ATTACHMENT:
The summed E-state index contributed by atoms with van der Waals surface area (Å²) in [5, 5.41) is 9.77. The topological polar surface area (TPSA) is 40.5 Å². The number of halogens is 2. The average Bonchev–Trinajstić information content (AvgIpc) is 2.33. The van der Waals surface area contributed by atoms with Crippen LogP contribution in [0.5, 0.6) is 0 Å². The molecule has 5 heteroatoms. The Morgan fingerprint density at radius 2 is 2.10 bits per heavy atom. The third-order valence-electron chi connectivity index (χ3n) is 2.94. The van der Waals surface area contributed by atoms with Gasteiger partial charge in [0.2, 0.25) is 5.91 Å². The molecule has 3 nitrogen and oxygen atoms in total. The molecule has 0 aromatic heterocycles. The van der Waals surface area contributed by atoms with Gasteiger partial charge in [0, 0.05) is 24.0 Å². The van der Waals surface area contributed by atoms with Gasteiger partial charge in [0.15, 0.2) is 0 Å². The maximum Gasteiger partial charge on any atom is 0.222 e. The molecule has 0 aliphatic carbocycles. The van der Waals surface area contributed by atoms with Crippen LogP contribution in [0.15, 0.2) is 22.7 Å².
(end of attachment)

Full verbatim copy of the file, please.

The summed E-state index contributed by atoms with van der Waals surface area (Å²) in [5, 5.41) is 9.77. The topological polar surface area (TPSA) is 40.5 Å². The number of halogens is 2. The average Bonchev–Trinajstić information content (AvgIpc) is 2.33. The van der Waals surface area contributed by atoms with Crippen LogP contribution in [0.5, 0.6) is 0 Å². The molecule has 5 heteroatoms. The Morgan fingerprint density at radius 2 is 2.10 bits per heavy atom. The third-order valence-electron chi connectivity index (χ3n) is 2.94. The van der Waals surface area contributed by atoms with Gasteiger partial charge in [0.2, 0.25) is 5.91 Å². The molecule has 3 nitrogen and oxygen atoms in total. The molecule has 0 aromatic heterocycles. The van der Waals surface area contributed by atoms with Gasteiger partial charge in [0, 0.05) is 24.0 Å². The van der Waals surface area contributed by atoms with Gasteiger partial charge in [0.15, 0.2) is 0 Å². The maximum Gasteiger partial charge on any atom is 0.222 e. The molecule has 0 aliphatic carbocycles. The van der Waals surface area contributed by atoms with Crippen LogP contribution in [0.15, 0.2) is 22.7 Å².